Angola’s oil and gas industry needs to bring more added value to the entire economy through the development of new areas, such as fertilisers.

Manuel Arnaldo SOUSA CALADO President ANGOLA-CHINA CHAMBER OF COMMERCE

in figures

Members: More than 1,000

Date established: March 2016

Forward together

December 21, 2016

TOGY talks to Manuel Arnaldo Sousa Calado, president of the Angola-China Chamber of Commerce, about pursuing a diversified economy, boosting private investment and lessons to be learned from the oil and gas crisis. The chamber was established in March 2016, to protect mutual investment and encourage partnership.

In which areas is Chinese investment in Angola the strongest?
China has become the most relevant and wide-ranging source of investment in Angola. While many doors are open for international investment, the development of the Angolan economy has benefited immensely from the recent influx of Chinese investment.
Aside from the energy industry, China has been investing heavily in infrastructure and manufacturing projects, as well as in agriculture and the agro-industry. With vast, fertile land, it is important to attract capital to agriculture, as well as education and training.
Given China’s economic ascension of the past three decades, Angola should view it as an example of how to achieve prosperity without undermining political stability, as well as with the aim to benefit from its global expansion.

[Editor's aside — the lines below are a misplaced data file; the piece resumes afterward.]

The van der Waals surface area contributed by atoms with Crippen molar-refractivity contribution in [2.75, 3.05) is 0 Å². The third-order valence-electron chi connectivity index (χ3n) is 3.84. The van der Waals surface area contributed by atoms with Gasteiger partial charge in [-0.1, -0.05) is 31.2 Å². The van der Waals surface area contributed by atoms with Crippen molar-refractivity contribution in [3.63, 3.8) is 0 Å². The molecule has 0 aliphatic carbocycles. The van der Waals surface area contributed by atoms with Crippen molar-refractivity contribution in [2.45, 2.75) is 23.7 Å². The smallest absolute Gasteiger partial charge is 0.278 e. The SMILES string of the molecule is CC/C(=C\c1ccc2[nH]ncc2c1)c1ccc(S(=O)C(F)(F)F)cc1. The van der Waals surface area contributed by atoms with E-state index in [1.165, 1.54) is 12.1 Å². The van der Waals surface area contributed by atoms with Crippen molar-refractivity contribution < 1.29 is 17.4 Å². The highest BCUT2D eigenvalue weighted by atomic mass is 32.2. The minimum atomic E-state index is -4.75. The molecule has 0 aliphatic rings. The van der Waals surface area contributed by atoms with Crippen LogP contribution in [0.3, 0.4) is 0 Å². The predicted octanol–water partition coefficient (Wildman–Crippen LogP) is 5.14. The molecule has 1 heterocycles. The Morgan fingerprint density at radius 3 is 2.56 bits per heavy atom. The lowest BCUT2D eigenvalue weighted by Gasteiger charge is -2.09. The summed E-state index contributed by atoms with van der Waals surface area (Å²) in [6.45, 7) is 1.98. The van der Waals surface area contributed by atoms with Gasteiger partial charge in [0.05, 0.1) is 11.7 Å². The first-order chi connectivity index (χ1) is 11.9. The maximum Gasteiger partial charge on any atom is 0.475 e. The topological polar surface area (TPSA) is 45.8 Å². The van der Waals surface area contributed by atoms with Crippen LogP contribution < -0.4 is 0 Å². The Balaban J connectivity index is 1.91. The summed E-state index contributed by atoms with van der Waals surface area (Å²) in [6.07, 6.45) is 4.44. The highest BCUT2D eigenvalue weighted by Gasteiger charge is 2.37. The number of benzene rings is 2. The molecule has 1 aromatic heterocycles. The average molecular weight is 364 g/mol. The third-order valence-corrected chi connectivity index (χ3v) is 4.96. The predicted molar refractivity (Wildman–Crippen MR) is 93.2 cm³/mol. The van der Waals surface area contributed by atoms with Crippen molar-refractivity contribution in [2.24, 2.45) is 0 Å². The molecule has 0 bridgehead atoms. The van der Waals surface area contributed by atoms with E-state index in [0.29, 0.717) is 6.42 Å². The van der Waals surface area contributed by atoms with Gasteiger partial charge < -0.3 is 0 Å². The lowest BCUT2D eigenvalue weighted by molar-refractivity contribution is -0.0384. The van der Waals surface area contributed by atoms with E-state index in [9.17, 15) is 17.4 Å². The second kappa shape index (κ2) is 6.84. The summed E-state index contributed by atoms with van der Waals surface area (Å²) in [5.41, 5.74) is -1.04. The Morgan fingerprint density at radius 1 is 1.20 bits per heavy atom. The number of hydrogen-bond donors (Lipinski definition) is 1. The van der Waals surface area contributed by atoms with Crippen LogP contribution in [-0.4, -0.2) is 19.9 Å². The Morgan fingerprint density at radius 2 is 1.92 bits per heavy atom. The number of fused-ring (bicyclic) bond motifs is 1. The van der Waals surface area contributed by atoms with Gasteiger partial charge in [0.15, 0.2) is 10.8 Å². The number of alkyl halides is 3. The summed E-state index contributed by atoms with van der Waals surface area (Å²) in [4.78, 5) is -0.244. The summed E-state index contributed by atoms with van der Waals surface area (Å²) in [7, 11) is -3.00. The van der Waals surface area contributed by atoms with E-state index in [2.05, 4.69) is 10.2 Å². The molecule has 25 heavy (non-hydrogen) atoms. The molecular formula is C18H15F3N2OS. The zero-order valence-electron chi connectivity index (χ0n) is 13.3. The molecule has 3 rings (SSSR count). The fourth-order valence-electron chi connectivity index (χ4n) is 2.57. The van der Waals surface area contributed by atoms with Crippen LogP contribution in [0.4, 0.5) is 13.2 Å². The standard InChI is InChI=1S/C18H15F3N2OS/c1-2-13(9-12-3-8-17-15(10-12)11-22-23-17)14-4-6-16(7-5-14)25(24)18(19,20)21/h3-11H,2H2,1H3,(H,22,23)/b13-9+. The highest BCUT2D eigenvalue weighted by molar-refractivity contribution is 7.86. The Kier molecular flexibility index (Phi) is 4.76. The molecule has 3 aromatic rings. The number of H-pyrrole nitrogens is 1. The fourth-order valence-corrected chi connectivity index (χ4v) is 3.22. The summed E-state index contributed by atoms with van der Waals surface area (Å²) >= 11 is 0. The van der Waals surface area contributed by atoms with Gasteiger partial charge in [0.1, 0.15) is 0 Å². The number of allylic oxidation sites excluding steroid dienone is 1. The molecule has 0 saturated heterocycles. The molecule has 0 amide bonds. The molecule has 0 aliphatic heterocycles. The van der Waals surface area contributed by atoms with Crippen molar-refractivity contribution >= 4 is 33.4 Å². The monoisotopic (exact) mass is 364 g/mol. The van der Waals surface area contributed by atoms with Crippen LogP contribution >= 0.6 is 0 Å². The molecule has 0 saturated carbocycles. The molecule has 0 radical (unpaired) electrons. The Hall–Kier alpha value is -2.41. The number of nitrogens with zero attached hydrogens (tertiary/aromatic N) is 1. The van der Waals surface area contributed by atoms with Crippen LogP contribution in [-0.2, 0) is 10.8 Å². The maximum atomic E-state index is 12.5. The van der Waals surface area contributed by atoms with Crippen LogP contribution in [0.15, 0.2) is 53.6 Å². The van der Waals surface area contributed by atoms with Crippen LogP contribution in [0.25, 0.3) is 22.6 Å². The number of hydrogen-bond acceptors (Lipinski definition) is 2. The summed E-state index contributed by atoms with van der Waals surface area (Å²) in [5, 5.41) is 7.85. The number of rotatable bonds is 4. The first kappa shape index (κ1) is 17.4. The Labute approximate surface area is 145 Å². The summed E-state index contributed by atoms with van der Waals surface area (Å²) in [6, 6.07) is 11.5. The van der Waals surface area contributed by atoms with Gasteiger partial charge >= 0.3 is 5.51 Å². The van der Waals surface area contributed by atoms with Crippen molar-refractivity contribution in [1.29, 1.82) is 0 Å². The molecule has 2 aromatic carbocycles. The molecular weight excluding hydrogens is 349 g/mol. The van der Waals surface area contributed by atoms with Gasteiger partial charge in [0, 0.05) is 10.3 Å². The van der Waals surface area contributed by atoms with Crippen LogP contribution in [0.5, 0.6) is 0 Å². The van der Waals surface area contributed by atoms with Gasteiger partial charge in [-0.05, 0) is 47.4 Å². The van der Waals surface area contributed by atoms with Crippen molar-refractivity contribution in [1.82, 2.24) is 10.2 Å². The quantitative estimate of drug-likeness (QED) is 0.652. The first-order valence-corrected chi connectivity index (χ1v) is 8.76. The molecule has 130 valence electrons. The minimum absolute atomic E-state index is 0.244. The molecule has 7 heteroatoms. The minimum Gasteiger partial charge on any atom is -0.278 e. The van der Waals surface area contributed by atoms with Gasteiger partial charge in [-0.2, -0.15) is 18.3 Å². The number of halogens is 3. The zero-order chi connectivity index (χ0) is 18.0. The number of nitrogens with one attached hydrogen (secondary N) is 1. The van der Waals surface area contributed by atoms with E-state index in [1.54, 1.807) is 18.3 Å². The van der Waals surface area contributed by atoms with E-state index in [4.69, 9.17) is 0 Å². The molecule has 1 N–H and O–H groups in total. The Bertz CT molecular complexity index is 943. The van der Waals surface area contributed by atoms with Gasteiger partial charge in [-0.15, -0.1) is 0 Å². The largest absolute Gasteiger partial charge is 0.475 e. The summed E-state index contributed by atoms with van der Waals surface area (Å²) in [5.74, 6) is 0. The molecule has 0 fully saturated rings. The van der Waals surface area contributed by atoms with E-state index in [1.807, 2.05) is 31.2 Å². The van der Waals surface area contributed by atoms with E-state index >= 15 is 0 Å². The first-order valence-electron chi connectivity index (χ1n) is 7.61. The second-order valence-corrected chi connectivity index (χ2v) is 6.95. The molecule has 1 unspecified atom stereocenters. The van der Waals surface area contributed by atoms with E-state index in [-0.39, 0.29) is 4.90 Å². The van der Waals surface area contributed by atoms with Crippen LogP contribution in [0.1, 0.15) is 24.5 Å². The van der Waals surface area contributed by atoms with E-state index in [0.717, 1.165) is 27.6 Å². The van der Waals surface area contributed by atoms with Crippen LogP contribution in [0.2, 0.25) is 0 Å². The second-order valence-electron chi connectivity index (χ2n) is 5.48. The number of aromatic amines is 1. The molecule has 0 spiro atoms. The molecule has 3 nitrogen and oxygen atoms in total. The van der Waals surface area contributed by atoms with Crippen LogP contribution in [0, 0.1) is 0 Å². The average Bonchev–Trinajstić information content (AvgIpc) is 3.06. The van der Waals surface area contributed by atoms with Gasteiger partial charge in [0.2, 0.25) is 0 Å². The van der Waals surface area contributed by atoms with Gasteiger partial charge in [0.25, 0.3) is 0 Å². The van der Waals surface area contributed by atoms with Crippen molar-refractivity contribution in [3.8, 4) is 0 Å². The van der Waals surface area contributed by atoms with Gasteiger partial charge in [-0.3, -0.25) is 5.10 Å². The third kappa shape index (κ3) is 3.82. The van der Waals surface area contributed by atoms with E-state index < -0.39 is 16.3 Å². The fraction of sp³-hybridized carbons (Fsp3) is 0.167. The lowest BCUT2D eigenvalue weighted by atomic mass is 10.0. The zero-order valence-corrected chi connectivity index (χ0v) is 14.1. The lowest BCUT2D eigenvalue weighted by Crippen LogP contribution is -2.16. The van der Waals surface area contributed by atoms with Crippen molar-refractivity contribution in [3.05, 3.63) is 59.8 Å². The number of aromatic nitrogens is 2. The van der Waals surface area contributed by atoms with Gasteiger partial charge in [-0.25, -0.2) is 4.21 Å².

What are the main lessons to be learned from the ongoing oil and gas crisis?
One of the main lessons is the need to invest in the diversification of the economy. The chamber is committed to supporting that transition, and help both Chinese and Angolan companies to explore other areas, such as tourism, agriculture and manufacturing.
Our goal is to help the Angolan government pursue diversification, even if the national economy is still geared toward the hydrocarbons industry. In fact, Angola’s oil and gas industry needs to bring more added value to the entire economy through the development of new areas, such as fertilisers.
Another important lesson is the need to boost the importance of the private sector and investment in the economy. Most members of the chamber are private companies.

 

How can Angola become more attractive to private investment?
In order to do so, it is important to identify the fundamental flaws of the system. For instance, manufacturing and conducting business in Angola remains expensive. These initial challenges must be addressed as soon as possible.
From the price of hotels to the forex situation, we have to assess the factors that negatively affect Angola’s business environment. It is crucial to figure out the reasons behind rising costs of production, labour, manufacturing, energy and water. These challenges will have to be addressed through a holistic approach and a set of reforms aimed at improving the entire economy.

Could you describe the mandate of the Angola-China Chamber of Commerce?
The primary objective is to facilitate Chinese investment in Angola, and vice-versa. The aim is also to improve relations between Angolan and Chinese business communities, particularly when it is still very challenging for Angolan companies to invest in China.
The role of the chamber is to get both parties to resolve existing problems and foster the conditions conducive to business. These conditions are created by laws that promote security and confidence, and guarantee companies returns on investment, which is the most acute problem for investors in Angola today. The ongoing crisis has affected the finance and exchange sector, making it increasingly difficult for companies to repatriate earnings.
In spite of such difficulties, the chamber is working with the Angolan government to defend the interests of Angolan and Chinese companies. It represents more than 1,000 companies from both countries, and we want Angola to continue to attract the robust influx of Chinese investment in Africa.

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